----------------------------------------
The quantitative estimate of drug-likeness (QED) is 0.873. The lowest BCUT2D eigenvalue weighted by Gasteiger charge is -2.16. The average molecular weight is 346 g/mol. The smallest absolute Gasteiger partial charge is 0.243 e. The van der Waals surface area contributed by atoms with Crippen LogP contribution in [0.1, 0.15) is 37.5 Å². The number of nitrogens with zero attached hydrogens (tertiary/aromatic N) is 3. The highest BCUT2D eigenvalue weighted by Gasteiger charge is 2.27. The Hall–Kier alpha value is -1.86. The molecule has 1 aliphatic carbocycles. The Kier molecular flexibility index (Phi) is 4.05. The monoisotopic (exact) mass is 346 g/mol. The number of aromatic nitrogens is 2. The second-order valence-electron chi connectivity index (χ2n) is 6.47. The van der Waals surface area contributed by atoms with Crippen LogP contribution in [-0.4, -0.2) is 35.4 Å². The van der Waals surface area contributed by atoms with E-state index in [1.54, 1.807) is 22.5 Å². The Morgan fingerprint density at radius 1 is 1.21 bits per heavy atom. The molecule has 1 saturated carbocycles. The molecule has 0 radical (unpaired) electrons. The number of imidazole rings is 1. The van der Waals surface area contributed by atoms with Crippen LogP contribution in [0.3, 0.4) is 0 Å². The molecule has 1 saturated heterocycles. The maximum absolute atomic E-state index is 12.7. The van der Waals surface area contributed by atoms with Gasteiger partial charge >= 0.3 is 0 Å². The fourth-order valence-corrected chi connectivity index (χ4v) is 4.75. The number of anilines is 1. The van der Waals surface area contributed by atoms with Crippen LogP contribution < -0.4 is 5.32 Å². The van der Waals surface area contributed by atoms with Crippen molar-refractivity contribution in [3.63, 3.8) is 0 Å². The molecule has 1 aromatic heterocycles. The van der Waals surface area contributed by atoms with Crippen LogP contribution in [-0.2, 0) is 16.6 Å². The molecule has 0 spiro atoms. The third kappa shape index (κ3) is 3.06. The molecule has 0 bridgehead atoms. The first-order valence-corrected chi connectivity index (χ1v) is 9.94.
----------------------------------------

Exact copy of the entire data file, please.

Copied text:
The quantitative estimate of drug-likeness (QED) is 0.873. The lowest BCUT2D eigenvalue weighted by Gasteiger charge is -2.16. The average molecular weight is 346 g/mol. The smallest absolute Gasteiger partial charge is 0.243 e. The van der Waals surface area contributed by atoms with Crippen LogP contribution in [0.1, 0.15) is 37.5 Å². The number of nitrogens with zero attached hydrogens (tertiary/aromatic N) is 3. The highest BCUT2D eigenvalue weighted by Gasteiger charge is 2.27. The Hall–Kier alpha value is -1.86. The molecule has 1 aliphatic carbocycles. The Kier molecular flexibility index (Phi) is 4.05. The monoisotopic (exact) mass is 346 g/mol. The number of aromatic nitrogens is 2. The second-order valence-electron chi connectivity index (χ2n) is 6.47. The van der Waals surface area contributed by atoms with Crippen LogP contribution in [-0.4, -0.2) is 35.4 Å². The van der Waals surface area contributed by atoms with E-state index in [1.54, 1.807) is 22.5 Å². The Morgan fingerprint density at radius 1 is 1.21 bits per heavy atom. The molecule has 1 saturated carbocycles. The molecule has 0 radical (unpaired) electrons. The number of imidazole rings is 1. The van der Waals surface area contributed by atoms with Crippen LogP contribution in [0.3, 0.4) is 0 Å². The molecule has 1 saturated heterocycles. The maximum absolute atomic E-state index is 12.7. The van der Waals surface area contributed by atoms with Gasteiger partial charge >= 0.3 is 0 Å². The fourth-order valence-corrected chi connectivity index (χ4v) is 4.75. The number of anilines is 1. The van der Waals surface area contributed by atoms with Crippen LogP contribution < -0.4 is 5.32 Å². The van der Waals surface area contributed by atoms with Crippen molar-refractivity contribution in [3.63, 3.8) is 0 Å². The molecule has 1 aromatic heterocycles. The van der Waals surface area contributed by atoms with Crippen LogP contribution in [-0.2, 0) is 16.6 Å². The molecule has 0 spiro atoms. The third kappa shape index (κ3) is 3.06. The molecule has 0 bridgehead atoms. The first-order valence-corrected chi connectivity index (χ1v) is 9.94.